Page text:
Ride The Ducks Vehicle Had Faulty Axle; 5th Victim Dies | KUOW News and Information

Ride The Ducks Vehicle Had Faulty Axle; 5th Victim Dies

Sep 28, 2015

The Duck vehicle had a fatal flaw.

As investigators picked through the wreckage that killed five students and left dozens badly injured, they saw the front left axle had been sheared off.

When they spoke with the maker of the Duck vehicle, they learned that the housing around the axle was known to cause problems. The maker, Ride the Ducks International, said they had warned their customers about this bum axle in 2013.

The company also said they offered guidance on how to fix it. But the Seattle Duck never got fixed.

“I personally looked at the failure and this particular Duck did not have the fix,” said Earl Weener, a board member with the National Transportation Safety Board. Weener and his team flew into Seattle last week following Thursday’s crash.

Weener said the next step is to find out whether Ride the Ducks of Seattle knew about the axle problem.

Gov. Jay Inslee called Sunday for inspections of the Ducks and their drivers. The state Utilities and Transportation Commission said Monday that Ride the Ducks would be shut down until the inspections are done.

On Sunday, the company said:

We are working to understand what happened, and have completely opened our operations to NTSB investigators.

Tonight the Mayor and Governor called for a full inspection of all Ride The Ducks vehicles by the Utilities and Transportation Commission, and continued suspension of our operations while they conduct this critical work. We are in complete agreement with this recommendation. ...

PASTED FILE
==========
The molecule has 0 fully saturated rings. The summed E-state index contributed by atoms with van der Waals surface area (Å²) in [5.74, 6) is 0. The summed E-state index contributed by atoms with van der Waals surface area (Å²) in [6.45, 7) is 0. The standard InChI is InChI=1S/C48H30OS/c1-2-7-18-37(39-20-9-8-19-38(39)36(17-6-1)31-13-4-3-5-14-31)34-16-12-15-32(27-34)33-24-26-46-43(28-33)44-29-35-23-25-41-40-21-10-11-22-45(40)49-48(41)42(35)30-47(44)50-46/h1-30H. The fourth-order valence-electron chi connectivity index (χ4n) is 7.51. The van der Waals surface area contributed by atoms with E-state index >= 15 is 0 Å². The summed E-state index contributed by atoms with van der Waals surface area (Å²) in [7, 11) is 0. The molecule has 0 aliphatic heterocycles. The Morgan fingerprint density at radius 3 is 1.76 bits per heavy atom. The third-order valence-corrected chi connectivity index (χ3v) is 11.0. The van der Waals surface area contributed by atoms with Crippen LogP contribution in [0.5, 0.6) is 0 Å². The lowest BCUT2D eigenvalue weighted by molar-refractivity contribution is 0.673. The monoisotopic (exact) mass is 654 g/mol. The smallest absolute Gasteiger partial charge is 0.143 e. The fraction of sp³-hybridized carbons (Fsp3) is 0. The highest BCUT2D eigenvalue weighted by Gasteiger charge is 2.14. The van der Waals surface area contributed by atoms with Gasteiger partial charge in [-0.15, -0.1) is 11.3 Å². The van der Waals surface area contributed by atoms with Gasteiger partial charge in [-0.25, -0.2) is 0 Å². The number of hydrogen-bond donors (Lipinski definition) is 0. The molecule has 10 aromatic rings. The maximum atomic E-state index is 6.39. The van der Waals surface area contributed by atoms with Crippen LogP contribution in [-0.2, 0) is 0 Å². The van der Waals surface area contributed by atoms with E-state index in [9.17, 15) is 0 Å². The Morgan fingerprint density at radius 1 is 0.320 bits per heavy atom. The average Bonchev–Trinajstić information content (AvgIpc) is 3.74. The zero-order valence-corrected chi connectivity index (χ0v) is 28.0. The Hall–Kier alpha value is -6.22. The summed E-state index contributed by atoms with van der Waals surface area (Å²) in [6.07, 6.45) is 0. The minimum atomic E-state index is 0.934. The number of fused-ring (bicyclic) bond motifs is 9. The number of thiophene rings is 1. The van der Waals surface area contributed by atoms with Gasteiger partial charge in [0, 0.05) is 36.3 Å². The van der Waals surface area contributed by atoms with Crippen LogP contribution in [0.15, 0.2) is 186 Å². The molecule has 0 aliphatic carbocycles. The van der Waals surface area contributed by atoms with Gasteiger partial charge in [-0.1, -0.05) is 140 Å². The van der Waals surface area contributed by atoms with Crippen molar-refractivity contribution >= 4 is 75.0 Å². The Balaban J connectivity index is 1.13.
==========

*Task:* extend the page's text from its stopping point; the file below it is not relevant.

We will not return any of the fleet to service until we can demonstrate that our fleet is well-maintained, road-worthy and safe through an independent inspection of every Duck vehicle we operate.

The Duck was built originally in 1945 as an amphibious World War II landing craft. It was rebuilt in 2005 to become a tourism bus that turns into a boat. There are currently 100 Ducks across the U.S.

On Thursday, the Duck vehicle was on the Aurora Bridge when it crossed into oncoming traffic and into a tour bus. The bus was carrying new international students enrolled at North Seattle College. Four died immediately; a 20-year-old woman died on Sunday.

The Ducks have come under scrutiny of late.

San Francisco’s Ride the Ducks franchise shut down earlier this month. At a press conference on Sunday, Weener rattled off a list of other problems the Ducks have faced.

In 1999, a Duck vehicle sank in Arkansas, drowning 13 passengers, including three children.

In December 2001, a Duck sank in Lake Union in Seattle; no one was injured.

“There was another accident in 2010 where a Duck was run over by a tug and barge, which resulted in a couple fatalities,” Weener continued. “So yes they've appeared on our interest list before.”

The NTSB will also use new technology to examine the Aurora Bridge. Duck vehicles can often be seen driving down Aurora, often straddling a lane.

After the collision, Seattleites took to social media to decry the bridge. Many said the lanes are too narrow and that they white-knuckle their way across. It’s unclear how wide the lanes are, as reports differ. But it appears they are different widths at different places on the bridge, between 9 feet, 3 inches wide to 10 feet. By contrast, lanes on I-5 are 12 feet wide.

“The 3-D scan of the bridge will provide additional information about the physical characteristics of the bridge including curbing, real height and lane width,” Weener said.

He said he didn’t believe it would tie up traffic, “which I have come to understand is a very sensitive subject in this town.”